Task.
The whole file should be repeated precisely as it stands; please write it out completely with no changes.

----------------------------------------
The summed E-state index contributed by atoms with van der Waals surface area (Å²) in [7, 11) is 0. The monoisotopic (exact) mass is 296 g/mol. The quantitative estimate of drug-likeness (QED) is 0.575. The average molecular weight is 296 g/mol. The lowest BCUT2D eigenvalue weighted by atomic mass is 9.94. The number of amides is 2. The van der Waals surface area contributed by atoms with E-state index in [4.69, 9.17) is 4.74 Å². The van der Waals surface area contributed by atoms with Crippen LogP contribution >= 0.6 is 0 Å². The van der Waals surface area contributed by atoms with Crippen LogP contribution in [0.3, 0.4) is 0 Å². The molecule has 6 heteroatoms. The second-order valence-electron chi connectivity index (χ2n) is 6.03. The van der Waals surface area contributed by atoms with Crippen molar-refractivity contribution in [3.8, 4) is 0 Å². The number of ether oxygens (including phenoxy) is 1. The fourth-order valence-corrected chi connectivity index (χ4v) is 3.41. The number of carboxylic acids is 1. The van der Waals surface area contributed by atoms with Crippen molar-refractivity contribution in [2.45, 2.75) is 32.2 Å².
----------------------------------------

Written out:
The summed E-state index contributed by atoms with van der Waals surface area (Å²) in [7, 11) is 0. The monoisotopic (exact) mass is 296 g/mol. The quantitative estimate of drug-likeness (QED) is 0.575. The average molecular weight is 296 g/mol. The lowest BCUT2D eigenvalue weighted by atomic mass is 9.94. The number of amides is 2. The van der Waals surface area contributed by atoms with E-state index in [4.69, 9.17) is 4.74 Å². The van der Waals surface area contributed by atoms with Crippen LogP contribution >= 0.6 is 0 Å². The van der Waals surface area contributed by atoms with Crippen LogP contribution in [0.3, 0.4) is 0 Å². The molecule has 6 heteroatoms. The second-order valence-electron chi connectivity index (χ2n) is 6.03. The van der Waals surface area contributed by atoms with Crippen molar-refractivity contribution in [3.8, 4) is 0 Å². The number of ether oxygens (including phenoxy) is 1. The fourth-order valence-corrected chi connectivity index (χ4v) is 3.41. The number of carboxylic acids is 1. The van der Waals surface area contributed by atoms with Crippen molar-refractivity contribution in [2.45, 2.75) is 32.2 Å².